[...] LashWorldTourCultural Insights, Travel Tips, and Tales of Adventure from 14+ years of world travelsHOMEABOUTAbout LashWorldTourAbout LashContactWhat’s in a name?LashWorldTour Travel MapLash’s Travel Fast FactsMissionsWorld Travels Overview: 1991-2011PressCOUNTRIESASIABALI- INDONESIABalinese CultureDiving in BaliBicycling in BaliAmedSanurBali MiscBANGLADESHBRUNEICAMBODIAHONG KONGJAPANLAOSMALAYSIAKuala LumpurPenangLangkawiBorneoDiving in MalaysiaMalaysia MiscMYANMARNEPALPHILIPPINESSHANGHAI- CHINASINGAPORESRI LANKATHAILANDVIETNAMAUSTRALIAUSAEUROPEENGLANDSPAINBRAZILCULTUREADVENTURESBicycle TravelCycling Bali SeriesHikingScuba DivingSky DivingSurvivor TV Show CrewTravel DisastersWWOOFTRAVEL TALESPHOTO GALLERIESTRAVEL TIPS10 Free Things to do in… SeriesFlight TipsTravel Safety TipsMisc Travel TipsBeyond GuidebooksTRAVEL RESOURCESInterviews with other World TravelersReviewsLinksTRAVEL STORETRAVEL BOOKS STOREMY CYCLING AND HIKING GUIDEBOOKS TO BALI2012 CALENDARSFREE eBOOK wp_flash_img_show will display here (config: default)« TRAVEL INTERVIEW WITH CHRIS CHRISTENSEN OF AMATEUR TRAVELER TRAVEL TIPS: UNIQUE HOTELS OF THE WORLD- pt 1 2012/06/14 by Lash WorldTour Wanderlust Boutique Hotel- SingaporeTRAVEL TIPS: UNIQUE HOTELS OF THE WORLDRecently I set out to write an informative article about all the different forms of accommodation around the world, from free to budget to mid-range to luxury. My list quickly swelled. I soon realized a much better approach was to write a series of shorter posts, each devoted to just one category: free, budget, mid-range, luxury. And so I bring you the first of my ‘accommodation around the world’ series, in the luxury accommodation category: types of unique hotels of the world.Without a doubt, luxury hotels and resorts can be wonderful, rejuvenating vacation get-aways / experiences. But, let’s face it, most 5-star hotels/resorts offer rooms with that same standard ‘hotel room’ feeling, a result of their typical color-scheme, layout, decore, and interiors.The first few times, that can feel luxurious, but it gets old quickly. Besides that, many large chain hotels and resorts are massive, leading to a very impersonal experience. You can quickly feel like just another one of hundreds or thousands of other guests. In addition,  many resorts cater to families, so they can be excessively noisy and hectic- hardly the stuff for de-stressing and tranquility.You can avoid all the monotony and impersonal ambiance of standard luxury hotels by staying at more unique types of accommodation. Next time you’re looking for a luxurious hotel or resort, consider these alternatives instead. Starting with the least unusual:guest room at 1881 Chong Tian Hotel- Georgetown-Penang- Malaysia1. Design Hotels / Boutique Hotels / Art Hotels Alternately referred to as Design, Boutique, or Art Hotels, these special places are found in abundance all over the world. They are generally independent hotels, small to medium in size, and have their own unique flair. They’re especially noted for outstanding architecture, cool interiors, unique decore , interesting rooms, attention to detail and excellent, personalized service. Many display art on walls, incorporate designer furniture, and use stimulating color schemes. Their restaurants usually serve extremely high quality gourmet food, drinks, and cocktails, some by well-known chefs.Mango Tree Place- a boutique hotel in Penang, MalaysiaBoutique, Design, and Art Hotels/Resorts are generally in the same price range as more standard luxury hotels. So why not opt for a much more personalized, unique, and interesting experience for the same price?Recently, I’ve had the great pleasure of staying in several excellent boutique hotels/resorts. Each one was unique: A Chinese cultural hotel, one that simulated a real apartment, an art hotel showcasing famous chairs, and a petite personalized beach resort. If you’re interested in finding out more, read one of my reviews or simply google ‘design hotel’ ’boutique hotel’ or ‘art hotel’ plus the location you’d like to visit. My reviews:1881 Chong Tian Cultural Hotel  /  Mango Tree Place  /  Casa del Mar Boutique Resort ——————————————————————————————————————————————————————one charming Lake District cottage beside a rivertypical Lake District cottage yard with views2. British ‘cottages’ The Lake District is one of England’s most famous and beloved vacation destinations. It’s a large, beautiful natural area of rolling hills, lakes, country gardens and many walking trails. A very popular type of accommodation there are what the Brits refer to as ‘cottages’. But they are certainly not what Americans think of as ‘cottages’. The Lake District Cottages are not small wooden cabins in a forest. They are generally renovated historic estate houses from the 18th-19th centuries, built of stone, complete with fireplaces, well-tended gardens, fully-equipt kitchens, and stunning views of the surrounding countryside. They’ve been further upgraded to include all the modern amenities you’d find in a 5-star hotel.another, larger Lake District cottage set in mountainsliving room of this cottageThe Brits refer to cottages as ‘self-catering’ – there are no hotel staff or restaurant services. Guests cook their own meals in fully-equipt kitchens or visit nearby restaurants. Literally, guests are staying in a house. Lake District Cottages are usually rented out by the week, rather than nightly, though some rent out for 3-4 nights. The nightly cost works out to much less than you’d pay for a mere hotel room. Instead, you get an entire estate house to live in for the same price-  or less- of a luxury hotel.  Besides that, there are pet-friendly cottages, child-friendly cottages, honeymoon cottages, group and corporate size cottages. Guests will enjoy much more independence, privacy, and the use of a full home.So whenever you fancy a visit to the charming English countryside, don’t forget to investige cottages as an alternative to hotels!——————————————————————————————————————————————————————-Japanese Ryokan guest room3. Japanese ‘ryokan’Ryokan are the traditional Japanese equivalent of luxury resorts and spas. Most are situated in gorgeous natural surroundings, particularly mountains. A large percentage are located at natural hot springs and incorp0rate hot baths, saunas and steam rooms. Many are also located near significant Japanese temples and shrines. Most cities also have at least one traditional ryokan in their midst.Ryokan are noted by their traditional Japanese architecture, interiors, customs, and cuisine. They are immaculately clean and impeccably maintained. Staff manners and etiquette are without equal. Rooms feature tatami mat floors, sliding wood-glass doors, and futon mattresses and bedding, which are put away into closets during the day then laid out for guests at night. Sliding doors and wall panels are often hand-painted in black n white or delicate colors. Sliding doors or windows usually open onto stunning views of landscaped gardens, forests, or mountain scenery.Lash enjoying Japanese ryokan's onsenTraditional yukata are supplied as robes, which Japanese guests are fond of wearing all over the hotel and spa. Guests are served an exquisite multiple-course Japanese dinner and an equally beautiful breakfast, usually  in their rooms. Guests are given unlimited use of the baths (onsen), saunas, steam rooms and any other hot water facilities. Many have jugs of sake sitting beside the onsen for guests to drink in square wooden mugs at their own discretion.While living in Kyoto, Japan for six years, I took the opportunity to stay at several ryokan, and I can tell you it’s an entirely different world!If you ever want an utterly unusual and luxurious hotel experience, head to Japan and book into a ryokan.——————————————————————————————————————————————————————–guest room at Snow Hotel- Finland4. Finland’s Snow HotelIn the past year or so I’ve seen photos and articles of a magnificent hotel built entirely of snow and ice, up in northern Finland’s Lapland. Not only are the reception, hallways and rooms made of ice, but so are the beds! I can’t help but wonder what it’s like to sleep on ice?  But what really caught my eye in the photos were the stunning colored lights illuminating crystal clear ice walls and ice sculptures located around the property. Despite my great distain of cold, even I’m tempted to go try it out!Recently my friend and fellow travel blogger, Keith Jenkins of Velvet Escape, had the enviable opportunity to do just that.  He’s written up a personalized first-hand account of his experience. Go check out his story for more details: Inside the Snow Village———————————————————————————————————————————————————————-guest room at Fiji's underwater hotel- Poseidon Hotel5. Underwater HotelsAs a PADI Dive Instructor and avid reef lover, I was totally captivated by recent articles I’ve seen about underwater hotels. The rooms are actually located under the sea, with windows or walls looking onto tropical reefs teaming with colorful fish and marine life. How awesome would that be?Upon investigation, I discovered not one but three underwater hotels around the world. Jules’ Undersea Lodge is located in Key Largo, Florida. The underwater ‘rooms’ were originally scientific marine labs that have been converted into cozy living spaces. Inside they look something like a trailer or furnished submarine, with a big round window looking out to the sea. Guests access their room by diving to it and making a special entry, like a spaceship or submarine. They’re first instructed on exactly how to enter. Generally speaking, guests should be certified divers, but if not Jules’ dive team will give non-diving guests basic training so they’re qualified to dive and reach their room.Jules Underwater Lodge- Key Largo-FloridaFiji boasts a more upscale, luxurious version at Poseidon Resort. (photo above)  The rooms are rounded domes of glass, something like ‘pods’. According to their website, 70% of the room surfaces are clear acrylic plastic (not actually glass). Essentially, guests are entirely surrounded by the sea as they sit in their living room! Underwater rooms are accessed by an elevator and then a hotel-like corridor, with doors leading to each room. Guests never have to get wet, either entering, staying , or leaving their rooms.A third luxurious underwater hotel has been designed  in Dubai. Dozens of online newspapers and magazines have written up articles, complete with photos, videos and explanations. Simply Google ‘Underwater Hotel Dubai’ to see more.———————————————————————————————————————————————QUESTIONS: Which of these unique hotels would you like to stay at?Do you know of any other unique hotels of the world? Share !   (function() {var s = document.createElement('SCRIPT'), s1 = document.getElementsByTagName('SCRIPT')[0];s.type = 'text/javascript';s.async = true;s.src = 'http://widgets.digg.com/buttons.js&#039;;s1.parentNode.insertBefore(s, s1);})();0Pin Itvar dd_offset_from_content = 40; var dd_top_offset_from_content = 0; /* /* Leave a Reply Cancel replyYour email address will not be published.Name:Email:Website:Message:You may use these HTML tags and attributes: <a href="" title=""> <abbr title=""> <acronym title=""> <b> <blockquote cite=""> <cite> <code> <del datetime=""> <em> <i> <q cite=""> <strike> <strong> [...]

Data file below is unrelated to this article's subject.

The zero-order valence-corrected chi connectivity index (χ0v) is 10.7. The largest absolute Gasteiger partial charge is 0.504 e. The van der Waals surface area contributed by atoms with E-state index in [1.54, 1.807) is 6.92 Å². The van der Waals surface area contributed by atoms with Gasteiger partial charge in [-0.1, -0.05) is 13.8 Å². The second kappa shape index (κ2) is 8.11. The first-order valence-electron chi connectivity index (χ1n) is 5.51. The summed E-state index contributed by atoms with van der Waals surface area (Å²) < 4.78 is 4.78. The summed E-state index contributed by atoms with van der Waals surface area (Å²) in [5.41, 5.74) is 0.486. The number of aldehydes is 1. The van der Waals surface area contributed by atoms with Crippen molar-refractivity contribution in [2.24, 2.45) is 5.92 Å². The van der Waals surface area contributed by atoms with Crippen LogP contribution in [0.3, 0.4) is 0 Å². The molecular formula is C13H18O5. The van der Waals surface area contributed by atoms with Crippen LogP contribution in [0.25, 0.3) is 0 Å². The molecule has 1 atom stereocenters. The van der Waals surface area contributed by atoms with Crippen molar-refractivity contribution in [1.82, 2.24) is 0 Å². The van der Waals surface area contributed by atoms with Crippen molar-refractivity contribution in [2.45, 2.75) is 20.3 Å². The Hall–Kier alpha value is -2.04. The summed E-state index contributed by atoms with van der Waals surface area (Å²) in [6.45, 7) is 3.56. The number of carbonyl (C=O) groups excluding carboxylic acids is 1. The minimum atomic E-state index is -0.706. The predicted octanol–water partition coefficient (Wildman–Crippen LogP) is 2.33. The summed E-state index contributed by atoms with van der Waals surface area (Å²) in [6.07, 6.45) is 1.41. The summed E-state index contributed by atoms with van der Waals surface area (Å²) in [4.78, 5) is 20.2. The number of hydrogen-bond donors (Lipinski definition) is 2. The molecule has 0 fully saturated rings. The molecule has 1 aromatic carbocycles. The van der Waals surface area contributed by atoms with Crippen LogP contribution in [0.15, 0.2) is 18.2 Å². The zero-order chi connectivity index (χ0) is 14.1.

5. Ice bar at the Snow Village | The Happy Explorer - 21/05/2012

    [...] Read the accompanying post: ‘Inside the Snow Village‘. [...]

Leave a Reply

css.php